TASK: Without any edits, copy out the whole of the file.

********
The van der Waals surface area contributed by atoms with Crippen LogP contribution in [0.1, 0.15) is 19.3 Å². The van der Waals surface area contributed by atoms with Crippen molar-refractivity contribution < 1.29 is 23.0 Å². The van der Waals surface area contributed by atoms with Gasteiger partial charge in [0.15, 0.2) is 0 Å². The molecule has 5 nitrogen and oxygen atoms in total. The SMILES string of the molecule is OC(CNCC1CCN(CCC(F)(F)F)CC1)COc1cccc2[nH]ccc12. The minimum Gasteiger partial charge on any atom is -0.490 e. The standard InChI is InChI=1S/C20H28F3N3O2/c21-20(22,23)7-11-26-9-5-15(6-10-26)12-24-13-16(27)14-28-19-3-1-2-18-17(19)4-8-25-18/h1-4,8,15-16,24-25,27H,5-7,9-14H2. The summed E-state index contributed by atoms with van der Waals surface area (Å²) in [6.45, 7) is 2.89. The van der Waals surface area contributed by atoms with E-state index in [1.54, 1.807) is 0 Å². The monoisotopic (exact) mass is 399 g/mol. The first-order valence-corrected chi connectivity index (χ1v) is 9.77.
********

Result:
The van der Waals surface area contributed by atoms with Crippen LogP contribution in [0.1, 0.15) is 19.3 Å². The van der Waals surface area contributed by atoms with Crippen molar-refractivity contribution < 1.29 is 23.0 Å². The van der Waals surface area contributed by atoms with Gasteiger partial charge in [0.15, 0.2) is 0 Å². The molecule has 5 nitrogen and oxygen atoms in total. The SMILES string of the molecule is OC(CNCC1CCN(CCC(F)(F)F)CC1)COc1cccc2[nH]ccc12. The minimum Gasteiger partial charge on any atom is -0.490 e. The standard InChI is InChI=1S/C20H28F3N3O2/c21-20(22,23)7-11-26-9-5-15(6-10-26)12-24-13-16(27)14-28-19-3-1-2-18-17(19)4-8-25-18/h1-4,8,15-16,24-25,27H,5-7,9-14H2. The summed E-state index contributed by atoms with van der Waals surface area (Å²) in [6.45, 7) is 2.89. The van der Waals surface area contributed by atoms with E-state index in [1.54, 1.807) is 0 Å². The monoisotopic (exact) mass is 399 g/mol. The first-order valence-corrected chi connectivity index (χ1v) is 9.77.